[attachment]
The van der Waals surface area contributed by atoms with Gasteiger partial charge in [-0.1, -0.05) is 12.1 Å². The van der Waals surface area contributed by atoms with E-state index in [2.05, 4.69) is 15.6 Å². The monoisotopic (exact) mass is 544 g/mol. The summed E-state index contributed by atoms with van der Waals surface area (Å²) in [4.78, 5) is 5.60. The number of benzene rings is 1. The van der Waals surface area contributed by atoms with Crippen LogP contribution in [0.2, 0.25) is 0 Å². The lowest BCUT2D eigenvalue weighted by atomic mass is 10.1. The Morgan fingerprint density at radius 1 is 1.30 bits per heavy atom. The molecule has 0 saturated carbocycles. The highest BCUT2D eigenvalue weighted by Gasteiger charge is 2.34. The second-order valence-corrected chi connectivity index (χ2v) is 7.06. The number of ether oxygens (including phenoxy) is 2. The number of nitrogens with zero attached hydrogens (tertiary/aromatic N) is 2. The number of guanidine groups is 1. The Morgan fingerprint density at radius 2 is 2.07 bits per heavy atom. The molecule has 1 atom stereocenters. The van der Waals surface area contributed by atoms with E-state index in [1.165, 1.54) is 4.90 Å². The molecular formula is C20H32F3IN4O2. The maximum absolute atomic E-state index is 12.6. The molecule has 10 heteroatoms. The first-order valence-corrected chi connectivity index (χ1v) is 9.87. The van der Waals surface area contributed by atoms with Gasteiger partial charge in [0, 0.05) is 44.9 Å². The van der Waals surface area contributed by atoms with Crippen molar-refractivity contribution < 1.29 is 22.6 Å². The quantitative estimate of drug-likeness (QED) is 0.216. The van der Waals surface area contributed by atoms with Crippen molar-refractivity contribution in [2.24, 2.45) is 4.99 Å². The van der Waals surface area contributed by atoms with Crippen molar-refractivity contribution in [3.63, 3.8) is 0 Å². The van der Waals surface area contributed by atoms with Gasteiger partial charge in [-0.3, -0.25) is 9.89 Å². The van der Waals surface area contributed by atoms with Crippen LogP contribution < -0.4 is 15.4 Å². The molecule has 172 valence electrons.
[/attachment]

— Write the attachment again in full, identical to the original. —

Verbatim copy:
The van der Waals surface area contributed by atoms with Gasteiger partial charge in [-0.1, -0.05) is 12.1 Å². The van der Waals surface area contributed by atoms with E-state index in [2.05, 4.69) is 15.6 Å². The monoisotopic (exact) mass is 544 g/mol. The summed E-state index contributed by atoms with van der Waals surface area (Å²) in [4.78, 5) is 5.60. The number of benzene rings is 1. The van der Waals surface area contributed by atoms with Crippen LogP contribution in [0.2, 0.25) is 0 Å². The lowest BCUT2D eigenvalue weighted by atomic mass is 10.1. The Morgan fingerprint density at radius 1 is 1.30 bits per heavy atom. The molecule has 0 saturated carbocycles. The highest BCUT2D eigenvalue weighted by Gasteiger charge is 2.34. The second-order valence-corrected chi connectivity index (χ2v) is 7.06. The number of ether oxygens (including phenoxy) is 2. The number of nitrogens with zero attached hydrogens (tertiary/aromatic N) is 2. The number of guanidine groups is 1. The Morgan fingerprint density at radius 2 is 2.07 bits per heavy atom. The molecule has 1 atom stereocenters. The van der Waals surface area contributed by atoms with E-state index in [1.165, 1.54) is 4.90 Å². The molecular formula is C20H32F3IN4O2. The maximum absolute atomic E-state index is 12.6. The molecule has 10 heteroatoms. The first-order valence-corrected chi connectivity index (χ1v) is 9.87. The van der Waals surface area contributed by atoms with Gasteiger partial charge in [0, 0.05) is 44.9 Å². The van der Waals surface area contributed by atoms with Crippen molar-refractivity contribution < 1.29 is 22.6 Å². The quantitative estimate of drug-likeness (QED) is 0.216. The van der Waals surface area contributed by atoms with Crippen molar-refractivity contribution in [2.24, 2.45) is 4.99 Å². The van der Waals surface area contributed by atoms with Crippen molar-refractivity contribution in [3.63, 3.8) is 0 Å². The van der Waals surface area contributed by atoms with Gasteiger partial charge in [-0.3, -0.25) is 9.89 Å². The van der Waals surface area contributed by atoms with Crippen LogP contribution < -0.4 is 15.4 Å². The molecule has 172 valence electrons.